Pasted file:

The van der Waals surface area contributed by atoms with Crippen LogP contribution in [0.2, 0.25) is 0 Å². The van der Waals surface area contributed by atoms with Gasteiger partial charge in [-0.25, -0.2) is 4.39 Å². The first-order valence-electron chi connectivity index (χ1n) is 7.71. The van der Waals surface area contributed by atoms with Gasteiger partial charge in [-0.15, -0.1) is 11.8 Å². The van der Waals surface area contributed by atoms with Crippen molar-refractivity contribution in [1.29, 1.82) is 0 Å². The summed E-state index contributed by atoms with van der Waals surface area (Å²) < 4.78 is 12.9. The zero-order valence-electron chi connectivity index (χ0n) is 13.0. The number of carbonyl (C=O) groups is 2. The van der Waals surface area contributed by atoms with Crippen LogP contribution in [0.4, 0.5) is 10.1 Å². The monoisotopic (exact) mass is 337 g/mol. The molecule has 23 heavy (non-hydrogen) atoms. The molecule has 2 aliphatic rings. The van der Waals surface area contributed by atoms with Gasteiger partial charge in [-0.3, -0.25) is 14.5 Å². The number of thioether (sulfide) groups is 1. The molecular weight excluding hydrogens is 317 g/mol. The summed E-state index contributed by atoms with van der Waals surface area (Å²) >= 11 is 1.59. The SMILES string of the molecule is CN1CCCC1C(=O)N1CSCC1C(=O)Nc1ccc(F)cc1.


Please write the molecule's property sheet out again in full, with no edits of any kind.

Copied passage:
The van der Waals surface area contributed by atoms with Crippen LogP contribution in [0.2, 0.25) is 0 Å². The van der Waals surface area contributed by atoms with Gasteiger partial charge in [-0.25, -0.2) is 4.39 Å². The first-order valence-electron chi connectivity index (χ1n) is 7.71. The van der Waals surface area contributed by atoms with Gasteiger partial charge in [-0.15, -0.1) is 11.8 Å². The van der Waals surface area contributed by atoms with Crippen molar-refractivity contribution in [1.29, 1.82) is 0 Å². The summed E-state index contributed by atoms with van der Waals surface area (Å²) < 4.78 is 12.9. The zero-order valence-electron chi connectivity index (χ0n) is 13.0. The number of carbonyl (C=O) groups is 2. The van der Waals surface area contributed by atoms with Crippen LogP contribution in [0.4, 0.5) is 10.1 Å². The monoisotopic (exact) mass is 337 g/mol. The molecule has 23 heavy (non-hydrogen) atoms. The molecule has 2 aliphatic rings. The van der Waals surface area contributed by atoms with Gasteiger partial charge in [-0.3, -0.25) is 14.5 Å². The number of thioether (sulfide) groups is 1. The molecular weight excluding hydrogens is 317 g/mol. The summed E-state index contributed by atoms with van der Waals surface area (Å²) >= 11 is 1.59. The SMILES string of the molecule is CN1CCCC1C(=O)N1CSCC1C(=O)Nc1ccc(F)cc1.